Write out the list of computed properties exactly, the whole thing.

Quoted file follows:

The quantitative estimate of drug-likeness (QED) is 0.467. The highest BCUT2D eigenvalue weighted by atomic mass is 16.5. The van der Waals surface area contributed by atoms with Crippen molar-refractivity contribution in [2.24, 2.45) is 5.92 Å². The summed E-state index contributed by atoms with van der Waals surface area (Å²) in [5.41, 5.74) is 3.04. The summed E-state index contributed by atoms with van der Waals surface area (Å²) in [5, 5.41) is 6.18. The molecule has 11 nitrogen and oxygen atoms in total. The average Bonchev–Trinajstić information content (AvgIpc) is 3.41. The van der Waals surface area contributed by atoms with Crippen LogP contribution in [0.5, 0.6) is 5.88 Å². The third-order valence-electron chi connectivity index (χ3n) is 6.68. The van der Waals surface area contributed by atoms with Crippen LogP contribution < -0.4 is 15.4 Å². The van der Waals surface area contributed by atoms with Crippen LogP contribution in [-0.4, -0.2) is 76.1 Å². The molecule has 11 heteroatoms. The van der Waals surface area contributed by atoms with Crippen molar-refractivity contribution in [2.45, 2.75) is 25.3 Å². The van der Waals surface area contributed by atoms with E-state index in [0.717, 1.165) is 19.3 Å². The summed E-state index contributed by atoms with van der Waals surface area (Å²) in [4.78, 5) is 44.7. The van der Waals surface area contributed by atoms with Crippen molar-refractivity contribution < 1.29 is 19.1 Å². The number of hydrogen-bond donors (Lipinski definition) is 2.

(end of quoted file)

The quantitative estimate of drug-likeness (QED) is 0.467. The highest BCUT2D eigenvalue weighted by atomic mass is 16.5. The van der Waals surface area contributed by atoms with Crippen molar-refractivity contribution in [2.24, 2.45) is 5.92 Å². The summed E-state index contributed by atoms with van der Waals surface area (Å²) in [5.41, 5.74) is 3.04. The summed E-state index contributed by atoms with van der Waals surface area (Å²) in [5, 5.41) is 6.18. The molecule has 11 nitrogen and oxygen atoms in total. The average Bonchev–Trinajstić information content (AvgIpc) is 3.41. The van der Waals surface area contributed by atoms with Crippen LogP contribution in [0.5, 0.6) is 5.88 Å². The third-order valence-electron chi connectivity index (χ3n) is 6.68. The van der Waals surface area contributed by atoms with Crippen LogP contribution < -0.4 is 15.4 Å². The van der Waals surface area contributed by atoms with Crippen LogP contribution in [-0.4, -0.2) is 76.1 Å². The molecule has 11 heteroatoms. The van der Waals surface area contributed by atoms with Crippen molar-refractivity contribution in [2.45, 2.75) is 25.3 Å². The van der Waals surface area contributed by atoms with E-state index in [0.717, 1.165) is 19.3 Å². The summed E-state index contributed by atoms with van der Waals surface area (Å²) in [4.78, 5) is 44.7. The van der Waals surface area contributed by atoms with Crippen molar-refractivity contribution < 1.29 is 19.1 Å². The number of hydrogen-bond donors (Lipinski definition) is 2.